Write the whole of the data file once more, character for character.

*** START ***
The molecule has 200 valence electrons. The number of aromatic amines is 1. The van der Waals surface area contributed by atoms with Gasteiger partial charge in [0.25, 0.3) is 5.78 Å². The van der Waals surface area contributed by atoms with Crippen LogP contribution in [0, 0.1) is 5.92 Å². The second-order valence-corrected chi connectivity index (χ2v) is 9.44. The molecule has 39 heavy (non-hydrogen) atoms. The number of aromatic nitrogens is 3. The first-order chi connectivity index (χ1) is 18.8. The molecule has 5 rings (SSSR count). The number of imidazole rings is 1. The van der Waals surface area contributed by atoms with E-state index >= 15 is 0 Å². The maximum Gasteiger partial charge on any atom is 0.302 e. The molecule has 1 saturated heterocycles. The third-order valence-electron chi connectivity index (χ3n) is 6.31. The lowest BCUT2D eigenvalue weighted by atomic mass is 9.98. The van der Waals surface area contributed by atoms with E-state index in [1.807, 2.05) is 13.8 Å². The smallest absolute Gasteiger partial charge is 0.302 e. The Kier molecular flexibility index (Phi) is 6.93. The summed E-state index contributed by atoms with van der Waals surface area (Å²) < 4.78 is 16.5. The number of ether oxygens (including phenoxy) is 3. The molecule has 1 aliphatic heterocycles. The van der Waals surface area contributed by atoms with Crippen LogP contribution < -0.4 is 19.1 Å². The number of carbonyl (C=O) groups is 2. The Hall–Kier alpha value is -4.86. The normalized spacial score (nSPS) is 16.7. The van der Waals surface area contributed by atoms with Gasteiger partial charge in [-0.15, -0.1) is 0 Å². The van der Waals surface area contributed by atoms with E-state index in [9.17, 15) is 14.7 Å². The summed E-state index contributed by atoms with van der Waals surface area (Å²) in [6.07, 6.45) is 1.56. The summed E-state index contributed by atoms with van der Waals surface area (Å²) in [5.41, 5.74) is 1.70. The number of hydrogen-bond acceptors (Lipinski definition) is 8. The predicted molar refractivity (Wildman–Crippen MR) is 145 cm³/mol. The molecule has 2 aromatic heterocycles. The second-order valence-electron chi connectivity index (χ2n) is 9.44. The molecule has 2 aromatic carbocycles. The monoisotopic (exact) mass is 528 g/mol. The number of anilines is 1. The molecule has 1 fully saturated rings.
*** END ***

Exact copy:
The molecule has 200 valence electrons. The number of aromatic amines is 1. The van der Waals surface area contributed by atoms with Gasteiger partial charge in [0.25, 0.3) is 5.78 Å². The van der Waals surface area contributed by atoms with Crippen LogP contribution in [0, 0.1) is 5.92 Å². The second-order valence-corrected chi connectivity index (χ2v) is 9.44. The molecule has 39 heavy (non-hydrogen) atoms. The number of aromatic nitrogens is 3. The first-order chi connectivity index (χ1) is 18.8. The molecule has 5 rings (SSSR count). The number of imidazole rings is 1. The van der Waals surface area contributed by atoms with E-state index >= 15 is 0 Å². The maximum Gasteiger partial charge on any atom is 0.302 e. The molecule has 1 saturated heterocycles. The third-order valence-electron chi connectivity index (χ3n) is 6.31. The lowest BCUT2D eigenvalue weighted by atomic mass is 9.98. The van der Waals surface area contributed by atoms with E-state index in [1.807, 2.05) is 13.8 Å². The smallest absolute Gasteiger partial charge is 0.302 e. The Kier molecular flexibility index (Phi) is 6.93. The summed E-state index contributed by atoms with van der Waals surface area (Å²) < 4.78 is 16.5. The number of ether oxygens (including phenoxy) is 3. The molecule has 1 aliphatic heterocycles. The van der Waals surface area contributed by atoms with Crippen LogP contribution < -0.4 is 19.1 Å². The number of carbonyl (C=O) groups is 2. The Hall–Kier alpha value is -4.86. The normalized spacial score (nSPS) is 16.7. The van der Waals surface area contributed by atoms with Gasteiger partial charge in [-0.15, -0.1) is 0 Å². The van der Waals surface area contributed by atoms with E-state index in [9.17, 15) is 14.7 Å². The summed E-state index contributed by atoms with van der Waals surface area (Å²) in [6.07, 6.45) is 1.56. The summed E-state index contributed by atoms with van der Waals surface area (Å²) in [5.41, 5.74) is 1.70. The number of hydrogen-bond acceptors (Lipinski definition) is 8. The predicted molar refractivity (Wildman–Crippen MR) is 145 cm³/mol. The molecule has 2 aromatic heterocycles. The second-order valence-electron chi connectivity index (χ2n) is 9.44. The molecule has 2 aromatic carbocycles. The monoisotopic (exact) mass is 528 g/mol. The number of anilines is 1. The molecule has 1 fully saturated rings.